Children Who Need Love the Most

Spread the Word

By Becky Mansfield

Originally posted November 29, 2017 on

“The children who need love the most will always ask for it in the most unloving ways.”  I couldn’t agree more.

Do you ever feel like your kids crave your attention, but show it in the worst ways?

Do you ever hear your child talking back or acting up and wonder, “What is going on? Why does it always have to be a meltdown, a whiny voice or an argument?”

It’s hard to remember that our kids are just that… kids. They need our time and attention, even if they don’t know how to ask.

They are young kids, only a few years old, expected to act just like us. It’s our job to teach them how to navigate their feelings.

My friend, Hillary captured it perfectly when she wrote: “She is a little tiny person who, at the ripe old age of 6 is, in many ways, expected to carry herself and behave like a 26-year-old. She is supposed to know when to speak and when to be quiet. She is supposed to listen to me, her dad, her teacher, and almost any adult she comes in contact with. All the while, we expect her to make her own choices and guide her own decisions.

She sits at a desk for 6 hours a day, listening and being quiet. Studying and taking tests. She’s figuring out who her friends are and how to be a good friend. She’s figuring out how to be a good person, a kind person…she’s figuring out the things that matter in this world, all the while being expected to share her favorite Barbie with her sister.

And sometimes, it gets to be too much for that little body and mind. And she needs to let it out…and who better to let it out on than the one person in the world with whom she knows, knows beyond a shadow of a doubt, that she is safe with us.”

Isn’t that so true? What can you do about it?

I love the advice from Katie Malinski:

“One of the first things I tell most parents that I work with is that behavior is a communication, and that understanding the message in a child’s behavior is incredibly helpful for changing those behaviors.

To put it another way, something is behind or underneath unwanted behavior; triggering or motivating or strengthening it. Those hidden drivers are usually unmet needs of some variety. When parents can identify what those unmet needs are, they typically find that those underlying needs are needs they want to support. In other words: the behaviors are unwanted, but the needs driving those behaviors are understandable!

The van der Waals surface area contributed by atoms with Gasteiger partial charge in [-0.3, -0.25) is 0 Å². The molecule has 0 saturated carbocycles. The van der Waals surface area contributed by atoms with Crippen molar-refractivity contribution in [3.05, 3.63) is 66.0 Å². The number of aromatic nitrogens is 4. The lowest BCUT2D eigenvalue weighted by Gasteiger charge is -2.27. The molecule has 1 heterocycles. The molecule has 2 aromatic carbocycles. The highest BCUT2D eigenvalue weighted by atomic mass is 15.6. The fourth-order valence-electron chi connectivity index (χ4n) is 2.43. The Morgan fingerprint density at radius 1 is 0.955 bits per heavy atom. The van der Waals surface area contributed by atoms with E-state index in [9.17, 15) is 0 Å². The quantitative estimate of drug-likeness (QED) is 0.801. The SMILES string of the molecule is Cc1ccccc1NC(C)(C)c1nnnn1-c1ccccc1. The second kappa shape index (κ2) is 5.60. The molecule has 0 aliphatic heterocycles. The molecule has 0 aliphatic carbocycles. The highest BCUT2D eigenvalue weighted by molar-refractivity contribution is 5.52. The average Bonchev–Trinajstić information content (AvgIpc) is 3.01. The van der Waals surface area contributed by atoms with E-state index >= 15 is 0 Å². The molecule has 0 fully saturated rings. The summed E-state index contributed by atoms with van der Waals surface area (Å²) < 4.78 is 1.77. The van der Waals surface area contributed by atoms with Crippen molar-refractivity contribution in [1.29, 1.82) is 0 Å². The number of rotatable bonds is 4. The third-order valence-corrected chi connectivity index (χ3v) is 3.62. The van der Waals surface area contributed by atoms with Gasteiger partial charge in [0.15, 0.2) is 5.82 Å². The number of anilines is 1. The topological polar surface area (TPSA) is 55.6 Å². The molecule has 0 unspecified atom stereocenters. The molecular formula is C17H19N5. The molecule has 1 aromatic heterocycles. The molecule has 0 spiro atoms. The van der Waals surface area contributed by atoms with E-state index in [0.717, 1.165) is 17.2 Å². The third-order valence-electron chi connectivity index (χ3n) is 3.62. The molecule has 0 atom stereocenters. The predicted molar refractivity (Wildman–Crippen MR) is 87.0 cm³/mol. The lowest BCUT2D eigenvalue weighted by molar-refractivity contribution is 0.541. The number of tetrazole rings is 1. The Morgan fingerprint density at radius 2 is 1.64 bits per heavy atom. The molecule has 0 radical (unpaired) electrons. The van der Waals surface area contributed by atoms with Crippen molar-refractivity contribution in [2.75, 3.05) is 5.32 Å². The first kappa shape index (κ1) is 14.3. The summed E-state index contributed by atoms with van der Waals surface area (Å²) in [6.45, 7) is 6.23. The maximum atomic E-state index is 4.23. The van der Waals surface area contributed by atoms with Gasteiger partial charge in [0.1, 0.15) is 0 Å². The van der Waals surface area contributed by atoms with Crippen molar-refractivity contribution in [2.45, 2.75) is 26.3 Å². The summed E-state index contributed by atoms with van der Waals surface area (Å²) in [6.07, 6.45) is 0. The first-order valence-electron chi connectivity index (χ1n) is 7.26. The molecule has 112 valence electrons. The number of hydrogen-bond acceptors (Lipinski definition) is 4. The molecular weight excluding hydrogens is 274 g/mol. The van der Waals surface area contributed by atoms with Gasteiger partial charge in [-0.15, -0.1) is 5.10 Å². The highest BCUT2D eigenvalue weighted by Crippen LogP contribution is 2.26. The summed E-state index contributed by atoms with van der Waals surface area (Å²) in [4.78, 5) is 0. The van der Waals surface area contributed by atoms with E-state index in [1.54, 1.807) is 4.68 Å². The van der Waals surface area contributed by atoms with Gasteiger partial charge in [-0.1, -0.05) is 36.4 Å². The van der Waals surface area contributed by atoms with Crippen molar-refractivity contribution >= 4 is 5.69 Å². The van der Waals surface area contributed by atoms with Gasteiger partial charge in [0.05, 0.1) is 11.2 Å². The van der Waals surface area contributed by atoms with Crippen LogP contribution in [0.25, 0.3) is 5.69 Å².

Children who are acting in unloving ways are likely to themselves be feeling unloved, unwanted, not valuable, incapable, powerless, or hurt. The response those children need isn’t greater control, or bigger punishments, they need understanding, compassion, and support for their growth. LOVE.”

We can learn to empathize with them, as Dr. Laura suggests:

“When parents accept and empathize with the child’s emotions, he learns that emotions aren’t dangerous and can be felt but not necessarily acted on. Once the child can let himself experience his grief over the broken treasure, his hurt that his mother was unfair, his shame when he didn’t know the answer in class, or his fear when his classmate threatened him, those feelings begin to heal. Almost magically, since he no longer needs his anger to defend against those more vulnerable feelings, his anger evaporates, and he can move on.

By contrast, if we don’t help kids feel safe enough to feel those underlying emotions, they will just keep losing their tempers, because they don’t have any other way to cope with the upsets inside them. These kids often seem to have “a chip on their shoulder” because they walk around ready to get angry.”

Our advice is to stay close and connected when your child is upset. Be their safe place. If you know what’s going on, acknowledge it. Listen and try to understand. Use words that show you understand:

“You are so angry that your tower fell.” or “You’re upset because she wouldn’t play with you.”

Then give permission to have those feelings: “It’s ok, everyone needs to cry (or gets mad, or feels very sad) sometimes. I am here for you.” If you can hold their hand or hug them, do so to maintain the connection: “You’re safe. I’m here.”

It may be a hard change to do these things and resist the urge to say “Go to your room until you’re ready to behave.”

However, I think it’s for the best because we are raising our kids and trying to teach them, to raise them to be caring, responsible, independent adults. Think of it like you are asking them to help you find the solution so that you can help them.





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